2003 Lincoln Town Car Review
Pros & Cons
- Roomy interior, quiet cabin, throaty V8 engine, huge trunk, availability of a long-wheelbase model.
- Lack of brand prestige, poor expected resale value.
Edmunds' Expert Review
A big American luxury car that can transport multiple people and their associated material with little effort. The 2003 revisions are welcome, though the 2003 Mercury Grand Marquis offers a similar experience for less cash.
Model History/Marketing Philosophy: Lincoln first used the Town Car nomenclature to define an upgraded interior trim on the 1969-71 Continental, but a Town Sedan version of the 1949 Cosmopolitan is probably the true source of the name. The Town Sedan lasted just one year, and it wasn't until 1972 that Town Car was used to delineate the most luxurious versions of the Continental sedan. Continental coupes of the time were called, not surprisingly, Town Coupe.
Since the early '80s, the Town Car has been Lincoln's flagship sedan. The 2003 Town Car benefits from some of the highest owner loyalty in the luxury car segment, with 60 percent repeat buyers. Aimed at Lincoln's older, more conservative and traditional clientele, the 2003 model incorporates many changes and upgrades that customers have desired in recent years, such as the return of the stand-up hood ornament and significantly improved cabin storage space. Lincoln also caters heavily to fleet operators such as livery services and limousine converters.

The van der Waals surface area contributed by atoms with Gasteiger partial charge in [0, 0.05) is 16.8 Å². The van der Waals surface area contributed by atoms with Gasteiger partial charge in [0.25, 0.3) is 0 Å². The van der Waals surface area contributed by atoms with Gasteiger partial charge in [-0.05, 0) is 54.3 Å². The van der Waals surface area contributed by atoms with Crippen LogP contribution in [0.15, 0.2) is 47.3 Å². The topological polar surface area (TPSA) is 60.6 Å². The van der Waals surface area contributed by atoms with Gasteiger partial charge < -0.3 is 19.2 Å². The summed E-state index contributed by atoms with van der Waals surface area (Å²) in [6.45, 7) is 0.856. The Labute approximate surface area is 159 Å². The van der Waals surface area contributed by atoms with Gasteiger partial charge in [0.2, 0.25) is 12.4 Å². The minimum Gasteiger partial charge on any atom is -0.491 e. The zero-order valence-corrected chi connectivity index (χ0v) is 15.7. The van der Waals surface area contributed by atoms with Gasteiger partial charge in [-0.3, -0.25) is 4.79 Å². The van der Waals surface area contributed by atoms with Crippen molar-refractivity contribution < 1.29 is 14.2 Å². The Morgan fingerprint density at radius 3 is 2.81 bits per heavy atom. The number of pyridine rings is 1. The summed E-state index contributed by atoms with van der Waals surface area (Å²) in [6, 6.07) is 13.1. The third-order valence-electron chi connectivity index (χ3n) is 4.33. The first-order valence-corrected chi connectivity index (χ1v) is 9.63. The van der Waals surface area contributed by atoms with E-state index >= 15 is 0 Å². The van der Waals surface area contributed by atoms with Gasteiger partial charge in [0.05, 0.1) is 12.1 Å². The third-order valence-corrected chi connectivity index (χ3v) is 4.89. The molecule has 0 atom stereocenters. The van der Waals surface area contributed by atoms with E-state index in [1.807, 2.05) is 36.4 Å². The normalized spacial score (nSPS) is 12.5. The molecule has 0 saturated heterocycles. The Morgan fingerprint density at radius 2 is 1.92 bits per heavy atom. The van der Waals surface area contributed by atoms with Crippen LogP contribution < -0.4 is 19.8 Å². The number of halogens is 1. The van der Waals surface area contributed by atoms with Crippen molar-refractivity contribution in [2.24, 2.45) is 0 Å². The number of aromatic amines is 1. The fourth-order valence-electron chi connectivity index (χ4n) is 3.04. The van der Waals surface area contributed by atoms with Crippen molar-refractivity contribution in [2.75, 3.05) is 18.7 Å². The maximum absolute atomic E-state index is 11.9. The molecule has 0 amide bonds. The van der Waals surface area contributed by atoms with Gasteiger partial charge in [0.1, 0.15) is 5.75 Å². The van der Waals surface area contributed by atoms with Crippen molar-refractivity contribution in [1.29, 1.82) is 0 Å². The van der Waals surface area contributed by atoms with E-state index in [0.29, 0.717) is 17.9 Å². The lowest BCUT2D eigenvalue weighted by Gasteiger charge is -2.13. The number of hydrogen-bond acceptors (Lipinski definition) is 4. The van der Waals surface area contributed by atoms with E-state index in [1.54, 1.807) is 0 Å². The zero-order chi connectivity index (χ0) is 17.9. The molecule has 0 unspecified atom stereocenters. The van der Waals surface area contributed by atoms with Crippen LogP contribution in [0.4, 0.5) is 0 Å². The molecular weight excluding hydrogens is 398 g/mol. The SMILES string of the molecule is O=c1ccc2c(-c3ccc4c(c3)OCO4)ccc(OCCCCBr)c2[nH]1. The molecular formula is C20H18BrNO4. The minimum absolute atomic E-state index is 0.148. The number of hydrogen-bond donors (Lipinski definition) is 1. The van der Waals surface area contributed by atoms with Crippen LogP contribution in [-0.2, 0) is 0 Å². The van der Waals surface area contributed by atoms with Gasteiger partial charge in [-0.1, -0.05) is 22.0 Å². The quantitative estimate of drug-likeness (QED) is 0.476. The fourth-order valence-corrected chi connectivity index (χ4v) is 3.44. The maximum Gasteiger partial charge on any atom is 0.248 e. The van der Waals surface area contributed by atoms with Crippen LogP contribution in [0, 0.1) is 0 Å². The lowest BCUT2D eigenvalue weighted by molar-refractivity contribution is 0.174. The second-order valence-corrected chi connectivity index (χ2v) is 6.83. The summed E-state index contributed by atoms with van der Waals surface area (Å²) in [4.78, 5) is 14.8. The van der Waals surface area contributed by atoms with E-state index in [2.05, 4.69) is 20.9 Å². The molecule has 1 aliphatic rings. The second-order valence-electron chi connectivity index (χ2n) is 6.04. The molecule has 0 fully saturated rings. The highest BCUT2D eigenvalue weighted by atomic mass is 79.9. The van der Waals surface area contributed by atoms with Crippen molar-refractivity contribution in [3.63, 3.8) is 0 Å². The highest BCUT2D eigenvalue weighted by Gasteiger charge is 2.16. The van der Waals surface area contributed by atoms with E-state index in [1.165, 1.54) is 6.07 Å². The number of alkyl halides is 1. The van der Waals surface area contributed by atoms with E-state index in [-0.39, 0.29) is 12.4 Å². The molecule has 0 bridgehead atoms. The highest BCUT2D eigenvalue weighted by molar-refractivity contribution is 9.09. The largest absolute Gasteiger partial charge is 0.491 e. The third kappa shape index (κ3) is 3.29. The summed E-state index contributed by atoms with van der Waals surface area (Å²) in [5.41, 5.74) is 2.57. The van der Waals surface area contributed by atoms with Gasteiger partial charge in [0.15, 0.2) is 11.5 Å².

Body Styles, Trim Levels and Options: The Lincoln Town Car is offered in regular- and extended-wheelbase models dressed in Executive (regular-length only), Signature and Cartier trim. (Extended-wheelbase models are labeled Executive L and Cartier L). The majority of Executive buyers are fleet operators, leaving the majority of better-equipped Signature and Cartier models to be purchased by the general consumer.
New standard equipment for all 2003 models includes dual-zone climate control with heat and air conditioning vents for rear passengers, 17-inch alloy wheels, a new analog clock for the dashboard, remote keyless entry with a power trunk pull-down feature, power-adjustable brake and accelerator pedals, an eight-way power driver seat and automatic headlamps that turn themselves on at dusk or when the wipers are activated.
The Signature trim adds a leather-and-wood-trimmed steering wheel, upgraded leather upholstery and deep-pile carpeting, a memory system that retains seat and mirror settings for up to two different drivers, heated front seats, a parking assist system and rain-sensing wipers.
Cartier includes a first-aid kit in the trunk, embroidered seats and floor mats, chrome wheels, halogen driving lights and heated rear seats (L models only). Powertrains and Performance: All Town Cars are powered by a 4.6-liter V8 making 235 horsepower and 275 pound-feet of torque driving the rear wheels. A four-speed automatic is the only transmission choice. Performance is adequate for a large car, thanks in part to the ample thrust provided by the standard V8, and with the engineering changes to the frame, suspension and steering, the 2003 version should prove more responsive, quieter and more stable on the road. Safety: Heading up the list of Town Car safety features is the Personal Safety System, which is comprised of dual-stage front airbags, seat-mounted side airbags, three-point seatbelts for all outboard seating positions and a BeltMinder chime that regularly reminds occupants to buckle up. LATCH child seat anchors have been added for 2003, along with a new 5-mph bumper system. All-speed traction control is standard, as is four-wheel ABS with electronic brake force distribution and brake assist technology, which applies full braking power in a panic stop.